Indiana agricultural land manager Ceres Farms LLC is suing Amtrak over blocked access to farmland in Niles, Mich.
The lawsuit, which was filed this month in the U.S. District Court for the Western District of Michigan, alleges Amtrak closed an access road that leads to a landlocked agricultural parcel owned by South Bend, Ind.-based Ceres.
Amtrak had granted previous owners of the farmland perpetual easement to the parcel via a roadway along a high-speed rail corridor, which all past owners of the property used frequently, according to the court filing.
Prior to the blockage, the company received a letter from Amtrak stating its intention to close the access, said Brandon Zick, chief investment officer at Ceres.
“We had responded by saying we use that access point, we do not want it closed,” Zick told MiBiz. “Then it was barricaded.”
The company first became aware of the issue prior to planting last spring.
“Our farm tenant informed us of (the barricade) when he drove by as he was preparing his planting schedule for the spring,” Zick said.
For the 2019 crop year, the tenant was unable to plant that parcel.
“Like any other landowner, when you buy something, you get title insurance,” Zick said. “We made a claim against our title insurer to say the access is important. They, in turn, sued Amtrak for closing the access.”
Amtrak exercised its right to move the case from Cass County Circuit Court to federal court. Through a lawyer, representatives from Amtrak declined to comment for this report.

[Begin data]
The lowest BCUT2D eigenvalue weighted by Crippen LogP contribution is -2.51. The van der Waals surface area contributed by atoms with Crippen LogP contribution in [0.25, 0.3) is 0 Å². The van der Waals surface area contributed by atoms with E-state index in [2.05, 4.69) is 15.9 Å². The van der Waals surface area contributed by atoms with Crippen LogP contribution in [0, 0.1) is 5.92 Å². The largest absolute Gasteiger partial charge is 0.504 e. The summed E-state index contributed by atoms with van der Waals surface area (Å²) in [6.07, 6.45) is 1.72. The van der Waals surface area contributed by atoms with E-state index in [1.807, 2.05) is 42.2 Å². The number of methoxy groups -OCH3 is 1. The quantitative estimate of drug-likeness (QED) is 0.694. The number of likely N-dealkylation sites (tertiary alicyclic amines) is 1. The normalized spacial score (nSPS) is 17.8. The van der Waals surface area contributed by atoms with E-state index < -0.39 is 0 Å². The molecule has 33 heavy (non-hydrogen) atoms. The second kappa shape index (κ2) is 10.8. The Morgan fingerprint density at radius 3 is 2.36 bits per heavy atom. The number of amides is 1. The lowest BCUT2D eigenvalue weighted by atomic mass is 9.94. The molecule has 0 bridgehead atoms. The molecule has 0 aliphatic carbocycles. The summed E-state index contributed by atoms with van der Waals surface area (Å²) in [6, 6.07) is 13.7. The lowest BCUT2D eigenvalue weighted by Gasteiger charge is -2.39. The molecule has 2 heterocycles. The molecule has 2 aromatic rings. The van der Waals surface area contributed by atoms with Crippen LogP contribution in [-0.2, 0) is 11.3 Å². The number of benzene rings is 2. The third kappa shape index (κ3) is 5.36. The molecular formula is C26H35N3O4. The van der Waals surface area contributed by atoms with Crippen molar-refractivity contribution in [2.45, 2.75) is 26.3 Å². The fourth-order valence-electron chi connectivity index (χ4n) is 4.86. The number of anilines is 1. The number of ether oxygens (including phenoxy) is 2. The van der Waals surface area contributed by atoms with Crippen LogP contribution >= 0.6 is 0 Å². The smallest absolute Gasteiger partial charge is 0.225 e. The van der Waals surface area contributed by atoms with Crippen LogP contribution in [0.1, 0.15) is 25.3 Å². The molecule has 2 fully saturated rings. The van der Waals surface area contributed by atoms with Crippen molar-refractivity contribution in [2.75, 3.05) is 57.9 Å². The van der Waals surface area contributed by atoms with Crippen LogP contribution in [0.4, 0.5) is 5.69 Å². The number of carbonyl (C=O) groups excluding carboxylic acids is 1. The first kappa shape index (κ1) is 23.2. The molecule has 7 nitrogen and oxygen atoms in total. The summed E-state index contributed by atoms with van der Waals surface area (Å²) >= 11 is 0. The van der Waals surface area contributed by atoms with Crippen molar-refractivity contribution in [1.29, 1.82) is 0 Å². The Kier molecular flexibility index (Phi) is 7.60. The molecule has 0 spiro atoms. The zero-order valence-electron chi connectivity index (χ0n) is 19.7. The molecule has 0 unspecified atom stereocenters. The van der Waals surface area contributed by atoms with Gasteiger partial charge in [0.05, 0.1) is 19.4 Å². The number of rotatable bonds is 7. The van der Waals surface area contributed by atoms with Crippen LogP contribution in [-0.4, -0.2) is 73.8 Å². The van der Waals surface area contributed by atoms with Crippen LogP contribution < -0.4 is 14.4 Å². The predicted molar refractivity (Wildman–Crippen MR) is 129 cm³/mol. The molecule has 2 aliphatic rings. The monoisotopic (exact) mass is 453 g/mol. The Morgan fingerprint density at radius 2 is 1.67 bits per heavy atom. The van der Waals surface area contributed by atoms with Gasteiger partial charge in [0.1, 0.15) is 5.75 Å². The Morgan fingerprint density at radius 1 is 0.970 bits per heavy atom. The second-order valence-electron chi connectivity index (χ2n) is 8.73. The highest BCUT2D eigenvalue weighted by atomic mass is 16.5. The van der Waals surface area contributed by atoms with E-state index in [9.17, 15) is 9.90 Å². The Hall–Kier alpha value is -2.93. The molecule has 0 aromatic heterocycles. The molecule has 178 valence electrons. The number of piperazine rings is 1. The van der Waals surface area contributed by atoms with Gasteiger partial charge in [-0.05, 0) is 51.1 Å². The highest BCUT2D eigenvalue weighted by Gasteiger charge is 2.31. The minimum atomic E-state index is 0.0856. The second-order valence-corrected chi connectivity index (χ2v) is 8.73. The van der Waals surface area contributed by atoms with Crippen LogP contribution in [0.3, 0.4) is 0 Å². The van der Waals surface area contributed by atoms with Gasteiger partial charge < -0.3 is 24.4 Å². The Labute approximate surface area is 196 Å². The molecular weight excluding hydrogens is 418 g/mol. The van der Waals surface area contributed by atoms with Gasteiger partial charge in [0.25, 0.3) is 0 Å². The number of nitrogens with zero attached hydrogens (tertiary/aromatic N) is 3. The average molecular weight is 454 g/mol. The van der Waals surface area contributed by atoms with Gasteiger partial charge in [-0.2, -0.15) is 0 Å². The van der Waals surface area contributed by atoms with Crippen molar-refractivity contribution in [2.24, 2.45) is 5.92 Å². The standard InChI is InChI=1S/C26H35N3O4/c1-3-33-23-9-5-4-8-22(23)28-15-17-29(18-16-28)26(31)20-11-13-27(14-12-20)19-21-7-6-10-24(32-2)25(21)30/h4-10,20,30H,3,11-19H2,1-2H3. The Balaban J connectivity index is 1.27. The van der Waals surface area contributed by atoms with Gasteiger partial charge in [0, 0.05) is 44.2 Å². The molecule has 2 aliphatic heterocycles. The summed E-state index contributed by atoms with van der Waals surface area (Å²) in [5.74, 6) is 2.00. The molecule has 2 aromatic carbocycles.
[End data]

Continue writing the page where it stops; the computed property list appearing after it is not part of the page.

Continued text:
“Our title insurance company will fight on our behalf to ensure that we have access, either that the blockage is removed or the access is gained in some other way,” Zick said.
The court could potentially force Amtrak to remove the barricade or buy access through another point. For example, a private landowner to the east of the parcel could possibly provide access through a driveway, according to Zick.
“There is no real beef here that we have with Amtrak,” he said. “We don’t believe Amtrak had the right to do it. They believe they did. So, it’ll get adjudicated.”
Ceres also could seek compensation for the lost harvest from the 70-acre parcel, according to Zick.
Ceres Farms, which was launched by Ceres Partners in 2007 to acquire and manage productive agricultural land, currently owns approximately 130,000 acres across 10 states. Last fall, Ceres had $815 million in total assets, according to the company.
Ceres Partners also owns Hickory Corners-based Hop Head Farms, a grower, processor and marketer of hops for the brewing industry.
“When you own land — and we own a lot of farms in Michigan especially — something can always happen,” he said. “When you’re buying a farm that hasn’t been sold in a 100 or 150 years, there are always property line disputes and things that arise. When we buy something, we try to avoid those. You just have to be an active manager of those assets.”
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